Security — 21 October 2014

 

– Kady Harper, Marketing Administrator at Business Outreacher, says:

Instead of faxing and sending overnight mail envelopes, most businesses today share documents online. Online document sharing is instantaneous, simple, and convenient, and it encourages real-time collaboration.

Unfortunately, cyber attackers have learned to hide exploits in everyday documents, including the documents you share in the workplace. Many network security tools for business can catch these exploits. You can also prevent malware sharing through safe document management practices. Start by learning how these exploits spread and how to keep your business safe.

Recent Document Exploits

Attackers hide exploits in a wide range of documents. They use Microsoft Word docs, Google Docs, and PDF files to spread attacks throughout organizations. Take a look at some document exploits from this past year.

Microsoft Word Zero-Day Exploit

Attackers sent altered RTF files through email that could affect computers in two different ways. First, if a recipient opened the document, the attacker could execute remote code to gain the same computer user privileges as the recipient. Second, if the altered RTF document appeared in a Microsoft Outlook preview window, the attacker could also execute the remote code.

Microsoft Word Exploit Rerouted Through Google Docs

Back in 2012, to spread the Backdoor.Makadocs Trojan, attackers sent an infected Word document to a variety of email recipients. The company’s network firewall would have blocked the infected document’s attempt to communicate with the attacker’s command-and-control (C&C) server, so the Trojan rerouted the traffic using an SSL-protected Google Docs callback.

Researchers found a similar attack this year targeting countries throughout Southeast Asia called Trojan.APT.Seinup. This time, the infected Word document, when opened, creates a duplicate of itself along with a malware dropper. The malware can register itself as a Windows service, which allows it to survive multiple reboots. The “seinup” function, which reroutes through Google Docs, allows the infected computer to communicate with the attacker’s C&C server.

Malformed PDF Files

Exploits

Many document exploits involve attached Word docs that have been compressed into .ZIP files. Because many network email spam filters scan .ZIP files for malware, attackers started sending PDF files as e-mail attachments, inserting a script virus into the PDF file. In some cases, the script virus would crash a computer’s PDF reader. In other cases, recipients had no idea their computers were infected until they started receiving unusual emails. According to the emails, the recipients’ credit cards or PayPal accounts were used to make purchases and send them to unknown mailing addresses.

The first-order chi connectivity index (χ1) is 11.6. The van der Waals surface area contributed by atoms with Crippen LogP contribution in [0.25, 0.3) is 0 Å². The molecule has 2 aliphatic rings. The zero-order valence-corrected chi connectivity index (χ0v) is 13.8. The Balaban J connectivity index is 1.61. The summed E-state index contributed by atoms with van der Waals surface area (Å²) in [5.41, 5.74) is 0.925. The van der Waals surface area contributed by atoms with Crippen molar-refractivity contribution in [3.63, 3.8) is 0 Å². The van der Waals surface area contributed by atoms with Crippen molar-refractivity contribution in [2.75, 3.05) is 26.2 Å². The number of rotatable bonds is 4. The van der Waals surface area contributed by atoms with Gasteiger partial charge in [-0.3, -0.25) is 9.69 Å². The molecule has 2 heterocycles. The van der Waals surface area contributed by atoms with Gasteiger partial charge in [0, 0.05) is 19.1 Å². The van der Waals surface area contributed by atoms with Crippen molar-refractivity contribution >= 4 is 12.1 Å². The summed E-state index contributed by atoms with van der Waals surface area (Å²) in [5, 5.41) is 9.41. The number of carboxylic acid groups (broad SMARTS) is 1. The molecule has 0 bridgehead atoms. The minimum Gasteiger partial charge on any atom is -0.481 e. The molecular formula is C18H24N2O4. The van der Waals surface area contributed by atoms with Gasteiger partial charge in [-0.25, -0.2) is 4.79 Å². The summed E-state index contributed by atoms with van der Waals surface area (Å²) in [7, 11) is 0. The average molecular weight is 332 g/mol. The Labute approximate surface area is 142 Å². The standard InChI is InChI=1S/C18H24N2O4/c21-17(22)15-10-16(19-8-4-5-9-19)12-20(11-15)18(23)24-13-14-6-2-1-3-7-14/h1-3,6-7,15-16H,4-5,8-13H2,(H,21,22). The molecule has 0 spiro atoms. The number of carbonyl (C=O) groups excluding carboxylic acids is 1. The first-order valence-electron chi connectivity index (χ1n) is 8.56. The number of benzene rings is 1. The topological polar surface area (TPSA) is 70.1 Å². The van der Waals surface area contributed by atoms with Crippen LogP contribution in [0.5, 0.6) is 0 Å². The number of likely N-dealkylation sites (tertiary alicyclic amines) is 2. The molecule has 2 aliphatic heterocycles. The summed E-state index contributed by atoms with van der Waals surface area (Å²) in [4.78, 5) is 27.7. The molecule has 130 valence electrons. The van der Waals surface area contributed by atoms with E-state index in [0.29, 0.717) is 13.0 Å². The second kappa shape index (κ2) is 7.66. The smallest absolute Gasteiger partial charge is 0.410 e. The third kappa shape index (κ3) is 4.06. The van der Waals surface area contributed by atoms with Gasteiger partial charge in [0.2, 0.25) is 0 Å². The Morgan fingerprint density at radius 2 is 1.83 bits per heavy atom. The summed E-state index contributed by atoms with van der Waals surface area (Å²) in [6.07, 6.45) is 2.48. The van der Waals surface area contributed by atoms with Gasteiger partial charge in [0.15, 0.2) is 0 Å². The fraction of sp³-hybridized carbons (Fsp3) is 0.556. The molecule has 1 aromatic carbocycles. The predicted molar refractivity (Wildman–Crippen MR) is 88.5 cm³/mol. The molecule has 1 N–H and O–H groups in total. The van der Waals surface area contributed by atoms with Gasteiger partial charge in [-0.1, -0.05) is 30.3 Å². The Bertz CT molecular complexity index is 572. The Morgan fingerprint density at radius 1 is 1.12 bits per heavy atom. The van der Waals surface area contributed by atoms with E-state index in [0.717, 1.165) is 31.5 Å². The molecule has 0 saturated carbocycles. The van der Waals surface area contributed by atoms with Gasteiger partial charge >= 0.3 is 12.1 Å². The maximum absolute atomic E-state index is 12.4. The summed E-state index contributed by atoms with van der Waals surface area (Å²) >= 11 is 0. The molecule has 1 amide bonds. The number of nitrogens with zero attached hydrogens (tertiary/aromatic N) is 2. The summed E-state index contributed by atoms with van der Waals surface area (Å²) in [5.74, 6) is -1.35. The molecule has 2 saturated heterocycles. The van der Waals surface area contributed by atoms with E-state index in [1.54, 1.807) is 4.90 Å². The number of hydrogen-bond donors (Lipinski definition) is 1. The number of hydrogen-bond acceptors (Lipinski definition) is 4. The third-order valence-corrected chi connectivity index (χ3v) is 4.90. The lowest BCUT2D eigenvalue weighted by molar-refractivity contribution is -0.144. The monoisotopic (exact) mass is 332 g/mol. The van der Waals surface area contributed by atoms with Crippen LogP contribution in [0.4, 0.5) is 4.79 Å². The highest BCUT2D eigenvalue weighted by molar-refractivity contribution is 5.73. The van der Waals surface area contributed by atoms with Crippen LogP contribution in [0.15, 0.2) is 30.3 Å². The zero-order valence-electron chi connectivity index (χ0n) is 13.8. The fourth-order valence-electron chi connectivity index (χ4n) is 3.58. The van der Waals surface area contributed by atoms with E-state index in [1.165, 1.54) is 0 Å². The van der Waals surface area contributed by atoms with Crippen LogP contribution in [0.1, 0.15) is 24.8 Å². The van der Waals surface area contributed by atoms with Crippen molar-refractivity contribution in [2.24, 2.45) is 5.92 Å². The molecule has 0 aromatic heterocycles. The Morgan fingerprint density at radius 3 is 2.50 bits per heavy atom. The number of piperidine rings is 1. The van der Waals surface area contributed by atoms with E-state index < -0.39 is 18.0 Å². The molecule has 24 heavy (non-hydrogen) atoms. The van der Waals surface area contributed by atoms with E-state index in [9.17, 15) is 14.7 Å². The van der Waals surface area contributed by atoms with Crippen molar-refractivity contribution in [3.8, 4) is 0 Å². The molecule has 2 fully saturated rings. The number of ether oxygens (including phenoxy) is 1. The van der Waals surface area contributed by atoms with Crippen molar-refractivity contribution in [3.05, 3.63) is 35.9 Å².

Document Template Exploits

Earlier this year, attackers circulated an email featuring a headline from a recent news event in which the deputy prime minister of Laos was killed in a plane crash. The email supposedly contained news clips about the crash, but the clips were actually .JPG files that, when opened, dropped a backdoor through which attackers executed commands. Attackers used a template document that they could modify depending on what they wanted from their intended target.

Keeping Documents Safe

Exploits

Many companies are turning to cloud document-sharing applications, like Dropbox, Accellion, Box, or Citrix ShareFile. Although storing docs on cloud servers might make some companies nervous, it’s far safer than sending documents as email attachments. Keep these four considerations in mind when choosing a cloud document-sharing solution:

  1. User authentication options that you can control. Choose a service that puts user authentication administration into you company’s hands. You company should be able to wipe documents off of remote mobile devices, create passwords for individual files, and decide who can read, edit, and delete shared files and folders.
  2. Extensive encryption tools. In addition to encrypting your documents as they travel to and from the datacenter, your cloud document-sharing provider should encrypt the document within the datacenter. Certain tools also encrypt cached documents on employee mobile devices.
  3. Document monitoring capabilities. Your cloud document-sharing service should maintain records of when employees open, alter, delete, download, and upload documents.
  4. Subpoena protection. Talk to potential service providers about how they would respond to law enforcement subpoenas and whether you would be notified before they surrendered documents to the authorities.

Stay Up-to-Date

To stay safe from document exploits, keep all security applications, word processing applications, and Adobe Reader up-to-date. Finally, avoid sending documents as e-mail attachments. Switch to a secure cloud document-sharing service instead.

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